A marine mollusk built like a tiny tank can see with eyes made of the same material as its armor.
Acanthopleura granulata is a chiton, a pill bug of the sea. This animal has a shell made of overlapping plates, which allows it to roll up in defense if a predator manages to pry it from the tidal-zone rock it calls home. Researchers have long known that chitons have soft tissue embedded in their flexible suits of armor, and that some of this soft tissue is sensitive to light. Now, they've discovered that A. granulata has hundreds of actual eyes that can see an 8-inch-long (20 centimeters) fish from 6.5 feet (2 meters) away.
Even weirder, these eyes are made of the same calcium-carbonate mineral as the chiton shell. However, the animal does have to trade off some structural integrity in return for the sensory function.
"We think this system might provide design lessons for us to learn how nature is able to produce material structures with multiple different functions," said Ling Li, one of the authors of the study and a postdoctoral researcher at the Harvard School of Engineering and Applied Sciences. [7 Cool Animal-Inspired Technologies]
Ling and the rest of the research team have studied multiple animals with bizarre multitasking armor and exoskeletons. Brittle stars, which are relatives of sea stars (also called starfish), have light-sensing lenses built into their exoskeletons. Some limpets have structurally special areas in their otherwise translucent shells that create colorful displays. Windowpane oysters have nearly transparent shells that nevertheless are extremely strong.
The goal, Li told Live Science, is to use nature's designs for improvements in engineering and technology. Windowpane oysters, for example, might inspire stronger windshields for combat vehicles. And chiton shells could provide a basis for creating self-monitoring materials, such as walls embedded with sensors that would detect cracks, Li said.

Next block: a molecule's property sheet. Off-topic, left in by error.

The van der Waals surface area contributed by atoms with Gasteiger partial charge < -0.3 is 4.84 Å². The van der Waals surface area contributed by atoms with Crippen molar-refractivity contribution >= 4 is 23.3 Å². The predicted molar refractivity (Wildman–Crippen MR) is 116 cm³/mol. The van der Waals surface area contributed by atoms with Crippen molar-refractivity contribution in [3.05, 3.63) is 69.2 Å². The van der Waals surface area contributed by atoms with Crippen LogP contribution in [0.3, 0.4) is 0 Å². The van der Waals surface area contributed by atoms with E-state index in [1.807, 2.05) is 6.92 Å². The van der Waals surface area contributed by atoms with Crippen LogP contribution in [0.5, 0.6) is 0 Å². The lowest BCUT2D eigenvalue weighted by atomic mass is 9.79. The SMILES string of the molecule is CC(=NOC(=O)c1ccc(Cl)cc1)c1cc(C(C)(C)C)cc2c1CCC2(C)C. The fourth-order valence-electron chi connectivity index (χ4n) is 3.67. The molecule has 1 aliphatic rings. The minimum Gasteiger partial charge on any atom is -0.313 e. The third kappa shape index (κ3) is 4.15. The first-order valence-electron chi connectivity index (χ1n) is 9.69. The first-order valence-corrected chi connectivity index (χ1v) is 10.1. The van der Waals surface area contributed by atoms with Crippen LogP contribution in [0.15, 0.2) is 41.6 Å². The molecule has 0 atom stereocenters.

The new work, published in the Nov. 20 issue of the journal Science, reveals that chiton eyes are very different from human eyes. Whereas human eyes are made of proteins, chiton eyes are made of aragonite, a mineral. Aragonite is a kind of calcium carbonate found in many mollusks. Pearls, created by oysters, are a mix of aragonite and a protein called conchiolin.
The researchers examined the microscopic structure of these aragonite eyes, comparing them with the surrounding armor structure. They also ran experiments and simulations to reveal that the eyes are more than just light-sensitive spots; they actually resolve images. From more than 6 feet away, chitons can see a blur representing a small fish. This gives them time to clamp down hard on the rock below so the potential predator can't dislodge them, Li said.
Sight has its costs, though. The researchers found that the aragonite eye structures are not as strong as the surrounding armor. Though the two are made of the same mineral, the aragonite in the eyes has a different crystalline structure. That different structure, along with a pore space beneath the eyes, makes them weaker. Thus, they fracture more easily.
"It's a compromise," Li said.
Chitons have come up with a few protective strategies, the researchers found. The eye structures are clustered in tiny "valleys" in the mollusk's armor, which help keep them safe. Their underlying layers seem to be hard and thick, so that any damage doesn't penetrate fully. And chitons have up to 1,000 eyes and can grow more throughout their lifetimes, replacing any that are damaged.
Humans are a long way from being able to replicate this natural system, Li said, because fabricating such intricate microscopic structures is still impossible. Eventually, though, manufacturers might be able to 3D-print structural panels with built-in optical capabilities.
"The next step would be looking at the formation process of this system," Li said. And researchers still need to find out how these simple little mollusks integrate information from the hundreds of eyes dotting their bodies.
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Stephanie Pappas is a contributing writer for Live Science, covering topics ranging from geoscience to archaeology to the human brain and behavior. She was previously a senior writer for Live Science but is now a freelancer based in Denver, Colorado, and regularly contributes to Scientific American and The Monitor, the monthly magazine of the American Psychological Association. Stephanie received a bachelor's degree in psychology from the University of South Carolina and a graduate certificate in science communication from the University of California, Santa Cruz.